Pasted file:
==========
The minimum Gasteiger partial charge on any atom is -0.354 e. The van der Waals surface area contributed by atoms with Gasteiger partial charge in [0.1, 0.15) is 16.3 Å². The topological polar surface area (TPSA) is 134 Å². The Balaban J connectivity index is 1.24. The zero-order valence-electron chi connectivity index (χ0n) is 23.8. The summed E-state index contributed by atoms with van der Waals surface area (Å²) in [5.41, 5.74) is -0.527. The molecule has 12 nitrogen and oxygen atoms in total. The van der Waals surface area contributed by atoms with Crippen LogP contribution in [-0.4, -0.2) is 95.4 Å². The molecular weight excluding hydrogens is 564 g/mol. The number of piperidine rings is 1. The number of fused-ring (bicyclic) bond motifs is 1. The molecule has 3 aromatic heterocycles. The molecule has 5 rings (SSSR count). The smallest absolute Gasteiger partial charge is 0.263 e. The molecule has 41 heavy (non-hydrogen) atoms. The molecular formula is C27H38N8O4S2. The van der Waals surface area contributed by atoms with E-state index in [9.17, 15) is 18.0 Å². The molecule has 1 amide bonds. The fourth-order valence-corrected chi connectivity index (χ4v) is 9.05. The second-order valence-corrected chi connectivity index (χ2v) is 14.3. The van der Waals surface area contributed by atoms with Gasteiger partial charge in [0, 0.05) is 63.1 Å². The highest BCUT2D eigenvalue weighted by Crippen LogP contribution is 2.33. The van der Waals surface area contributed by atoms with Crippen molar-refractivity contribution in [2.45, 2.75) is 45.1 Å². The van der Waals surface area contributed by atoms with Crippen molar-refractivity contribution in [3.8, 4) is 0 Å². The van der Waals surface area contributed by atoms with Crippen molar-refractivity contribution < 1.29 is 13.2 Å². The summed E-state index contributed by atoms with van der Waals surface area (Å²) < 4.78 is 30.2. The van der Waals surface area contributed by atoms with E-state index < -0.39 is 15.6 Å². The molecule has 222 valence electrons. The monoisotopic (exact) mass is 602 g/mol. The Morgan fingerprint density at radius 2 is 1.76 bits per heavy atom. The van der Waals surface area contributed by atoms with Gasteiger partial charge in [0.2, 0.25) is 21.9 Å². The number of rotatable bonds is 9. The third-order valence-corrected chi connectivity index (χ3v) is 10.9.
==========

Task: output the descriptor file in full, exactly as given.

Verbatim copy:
The minimum Gasteiger partial charge on any atom is -0.354 e. The van der Waals surface area contributed by atoms with Gasteiger partial charge in [0.1, 0.15) is 16.3 Å². The topological polar surface area (TPSA) is 134 Å². The Balaban J connectivity index is 1.24. The zero-order valence-electron chi connectivity index (χ0n) is 23.8. The summed E-state index contributed by atoms with van der Waals surface area (Å²) in [5.41, 5.74) is -0.527. The molecule has 12 nitrogen and oxygen atoms in total. The van der Waals surface area contributed by atoms with Crippen LogP contribution in [-0.4, -0.2) is 95.4 Å². The molecular weight excluding hydrogens is 564 g/mol. The number of piperidine rings is 1. The number of fused-ring (bicyclic) bond motifs is 1. The molecule has 3 aromatic heterocycles. The molecule has 5 rings (SSSR count). The smallest absolute Gasteiger partial charge is 0.263 e. The molecule has 41 heavy (non-hydrogen) atoms. The molecular formula is C27H38N8O4S2. The van der Waals surface area contributed by atoms with E-state index in [9.17, 15) is 18.0 Å². The molecule has 1 amide bonds. The fourth-order valence-corrected chi connectivity index (χ4v) is 9.05. The second-order valence-corrected chi connectivity index (χ2v) is 14.3. The van der Waals surface area contributed by atoms with Gasteiger partial charge in [0, 0.05) is 63.1 Å². The highest BCUT2D eigenvalue weighted by Crippen LogP contribution is 2.33. The van der Waals surface area contributed by atoms with Crippen molar-refractivity contribution in [2.45, 2.75) is 45.1 Å². The van der Waals surface area contributed by atoms with Crippen molar-refractivity contribution in [3.8, 4) is 0 Å². The van der Waals surface area contributed by atoms with Crippen molar-refractivity contribution < 1.29 is 13.2 Å². The summed E-state index contributed by atoms with van der Waals surface area (Å²) < 4.78 is 30.2. The van der Waals surface area contributed by atoms with E-state index < -0.39 is 15.6 Å². The molecule has 222 valence electrons. The monoisotopic (exact) mass is 602 g/mol. The Morgan fingerprint density at radius 2 is 1.76 bits per heavy atom. The van der Waals surface area contributed by atoms with Gasteiger partial charge in [0.2, 0.25) is 21.9 Å². The number of rotatable bonds is 9. The third-order valence-corrected chi connectivity index (χ3v) is 10.9.